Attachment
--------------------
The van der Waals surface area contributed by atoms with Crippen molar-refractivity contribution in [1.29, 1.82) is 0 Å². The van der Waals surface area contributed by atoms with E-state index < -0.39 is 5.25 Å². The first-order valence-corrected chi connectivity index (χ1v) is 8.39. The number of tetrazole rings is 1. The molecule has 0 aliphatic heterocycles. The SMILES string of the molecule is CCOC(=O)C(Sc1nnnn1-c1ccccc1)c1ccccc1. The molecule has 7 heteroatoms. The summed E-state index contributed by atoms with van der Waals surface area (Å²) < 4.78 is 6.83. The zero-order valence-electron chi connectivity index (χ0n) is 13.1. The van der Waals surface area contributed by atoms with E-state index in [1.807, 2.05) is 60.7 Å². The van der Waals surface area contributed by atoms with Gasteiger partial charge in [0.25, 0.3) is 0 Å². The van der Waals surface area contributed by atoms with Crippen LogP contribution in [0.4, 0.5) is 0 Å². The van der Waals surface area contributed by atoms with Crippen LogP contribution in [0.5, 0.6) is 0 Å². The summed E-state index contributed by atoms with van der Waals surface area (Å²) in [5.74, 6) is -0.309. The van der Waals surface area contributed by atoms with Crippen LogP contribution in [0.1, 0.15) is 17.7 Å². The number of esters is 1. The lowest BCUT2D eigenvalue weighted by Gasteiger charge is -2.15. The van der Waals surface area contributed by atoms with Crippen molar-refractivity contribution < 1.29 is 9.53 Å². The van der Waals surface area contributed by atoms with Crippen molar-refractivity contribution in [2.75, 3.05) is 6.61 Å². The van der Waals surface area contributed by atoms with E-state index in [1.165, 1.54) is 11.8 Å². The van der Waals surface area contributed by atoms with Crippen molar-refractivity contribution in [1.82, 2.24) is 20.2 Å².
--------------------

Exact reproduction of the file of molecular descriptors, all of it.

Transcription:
The van der Waals surface area contributed by atoms with Crippen molar-refractivity contribution in [1.29, 1.82) is 0 Å². The van der Waals surface area contributed by atoms with E-state index < -0.39 is 5.25 Å². The first-order valence-corrected chi connectivity index (χ1v) is 8.39. The number of tetrazole rings is 1. The molecule has 0 aliphatic heterocycles. The SMILES string of the molecule is CCOC(=O)C(Sc1nnnn1-c1ccccc1)c1ccccc1. The molecule has 7 heteroatoms. The summed E-state index contributed by atoms with van der Waals surface area (Å²) < 4.78 is 6.83. The zero-order valence-electron chi connectivity index (χ0n) is 13.1. The van der Waals surface area contributed by atoms with E-state index in [1.807, 2.05) is 60.7 Å². The van der Waals surface area contributed by atoms with Gasteiger partial charge in [0.25, 0.3) is 0 Å². The van der Waals surface area contributed by atoms with Crippen LogP contribution in [0.4, 0.5) is 0 Å². The van der Waals surface area contributed by atoms with Crippen LogP contribution in [0.5, 0.6) is 0 Å². The summed E-state index contributed by atoms with van der Waals surface area (Å²) in [5.74, 6) is -0.309. The van der Waals surface area contributed by atoms with Crippen LogP contribution in [0.1, 0.15) is 17.7 Å². The number of esters is 1. The lowest BCUT2D eigenvalue weighted by Gasteiger charge is -2.15. The van der Waals surface area contributed by atoms with Crippen molar-refractivity contribution < 1.29 is 9.53 Å². The van der Waals surface area contributed by atoms with Crippen molar-refractivity contribution in [2.75, 3.05) is 6.61 Å². The van der Waals surface area contributed by atoms with E-state index in [1.165, 1.54) is 11.8 Å². The van der Waals surface area contributed by atoms with Crippen molar-refractivity contribution in [1.82, 2.24) is 20.2 Å².